NEW YORK, Sep 21 (Reuters) Recovering in a New York nursing home from surgery to remove a brain tumor, former Liberian interim President David Kpormakpor is relieved to learn that he will not be deported. At least not this year.
Kpormakpor is one of more than 3,300 Liberians who have come to the United States since 1991 under a program to help people from war-torn countries. For months, they anxiously awaited October 1, when an order granting them safe haven was to expire.
Their reprieve came last week, when President George W Bush issued an order allowing them to stay another 18 months.
''Sometimes I wonder whether I should go back to Liberia,'' Kpormakpor said. ''But the condition I am in, maybe even the medicines they're giving me here can't be found (in Liberia.)'' Kpormakpor, who headed Liberia's interim government for 18 months until 1995 but left after being jailed when warlord Charles Taylor took power in 1997, has lived for 10 years in a blighted housing project in the New York borough of Staten Island.
Some 6,000 Liberians settled in the community, known as Park Hill, to escape civil war in the country founded in 1847 by freed slaves from the United States.
Liberian President Ellen Johnson-Sirleaf appealed personally to Bush to let the expatriates stay, saying her country was unable to absorb an influx of thousands of people. Johnson-Sirleaf was elected two years ago and her government has been credited with great strides in consolidating peace and promoting economic recovery, but the country still struggles with high unemployment and scarce services.
Issuing his order last week, Bush noted that political and economic conditions in Liberia, where a nearly 17 years of fighting left 200,000 dead and half a million people displaced, remained ''fragile.'' LEGAL LIMBO Liberians in the United States on temporary protected status say they are trapped in legal limbo. Unwilling or unable to return to Liberia, they are also unable to lay down permanent roots in the United States, where some have bought homes, started families and worked for years.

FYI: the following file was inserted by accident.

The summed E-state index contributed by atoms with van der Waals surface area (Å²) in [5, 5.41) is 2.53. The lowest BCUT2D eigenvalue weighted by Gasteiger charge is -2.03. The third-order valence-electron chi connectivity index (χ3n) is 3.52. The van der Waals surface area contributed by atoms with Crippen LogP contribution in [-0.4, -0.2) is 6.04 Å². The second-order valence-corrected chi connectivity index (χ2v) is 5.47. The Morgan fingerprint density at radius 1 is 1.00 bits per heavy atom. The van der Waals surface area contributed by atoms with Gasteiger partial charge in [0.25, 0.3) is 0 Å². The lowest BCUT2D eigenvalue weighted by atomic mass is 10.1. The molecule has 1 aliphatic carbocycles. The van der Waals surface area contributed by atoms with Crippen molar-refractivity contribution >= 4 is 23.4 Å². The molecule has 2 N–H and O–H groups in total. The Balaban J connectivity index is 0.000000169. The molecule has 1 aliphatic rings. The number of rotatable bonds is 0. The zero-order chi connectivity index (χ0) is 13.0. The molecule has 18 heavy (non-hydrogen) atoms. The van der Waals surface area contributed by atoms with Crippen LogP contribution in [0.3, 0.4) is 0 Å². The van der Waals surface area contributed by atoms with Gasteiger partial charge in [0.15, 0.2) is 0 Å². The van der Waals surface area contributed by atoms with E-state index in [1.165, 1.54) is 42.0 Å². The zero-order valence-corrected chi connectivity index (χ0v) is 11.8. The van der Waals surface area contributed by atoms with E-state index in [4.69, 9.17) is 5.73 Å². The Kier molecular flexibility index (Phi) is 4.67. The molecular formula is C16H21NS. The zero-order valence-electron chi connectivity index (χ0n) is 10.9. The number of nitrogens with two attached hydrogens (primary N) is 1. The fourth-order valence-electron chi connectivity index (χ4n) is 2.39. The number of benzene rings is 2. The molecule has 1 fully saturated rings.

''Right now, we are celebrating. We feel relief,'' said Rufus Arkoi, a Liberian community activist who leads a youth soccer league and teaches adult literacy classes.
''But we don't want to give people false hope.'' On March 31, 2009, another deadline looms.
Temporary protected status was created in 1990 in response to crises in Central and South America, and later in Eastern Europe and Africa. It provides the right to live and work in the United States -- for a limited time -- to those escaping war or environmental catastrophe, but who are not refugees.
Temporary protected status has expired for Rwanda, Bosnia and Kosovo, among other countries. Liberia, El Salvador, Nicaragua and Honduras are among those still eligible.
Jana Mason of the International Rescue Committee says the United States understands the need to offer temporary sanctuary to a population trying to escape war, but it is inevitable that those who stay for a long time will put down roots.
Edwina Manley, 25, a hairdresser in Park Hill, knows Liberia only through Liberians who have immigrated to New York. She arrived in 1987 aged 6 and in 1991 was granted temporary protected status.
Manley worries about what will happen to her two children, both US citizens whom she says she may leave in the United States if she is forced to return to Liberia.
''I'm glad it's extended, but it doesn't help me very much,'' she said, as she played with her 5-month-old daughter, Dannell.
''You feel like, who's gonna be reliable and dependable enough to take care of your kids?'' Manley, who is not married and lives with her grandparents, recently located her mother, from whom she was separated in infancy, in Monrovia. Manley now sends her mother part of every paycheck, worrying that if she is sent back, there will be no one to support either of them.
Many Liberians in Staten Island say that if they are deported, their families back in Liberia will suffer.
A 2006 report by the UN Development Program estimates that Liberians living in the United States send up to 54 million dollars to relatives back home -- equal to one-quarter of Liberia's most recent national budget of 200 million dollars.
On weekday mornings, sidewalks in Park Hill become an open market, where Liberian women dressed in vibrant colors and speaking in a mix of English and native dialects hawk smoked fish, potato leaves and bolts of fabric.
Nearby, high-school-aged Liberian boys fill a large cement parking lot. A few pass a basketball. Most greet passersby by name.
The neighborhood's leaders say these boys will be the most vulnerable if they are not given permanent residency.
Jacob Massaquoi, the head of the African Refuge community organization, which provides counseling and after-school activities to Liberian youth, paints a dire picture if the boys are forced to return to a country with few functioning schools and almost no jobs.
''When these people return, they will go with frustration and they will be easy prey,'' he said. ''Most of the people came here because of the war and now they have to live with the constant threat of being forced to go home. It is devastating.'' REUTERS JK RAI0858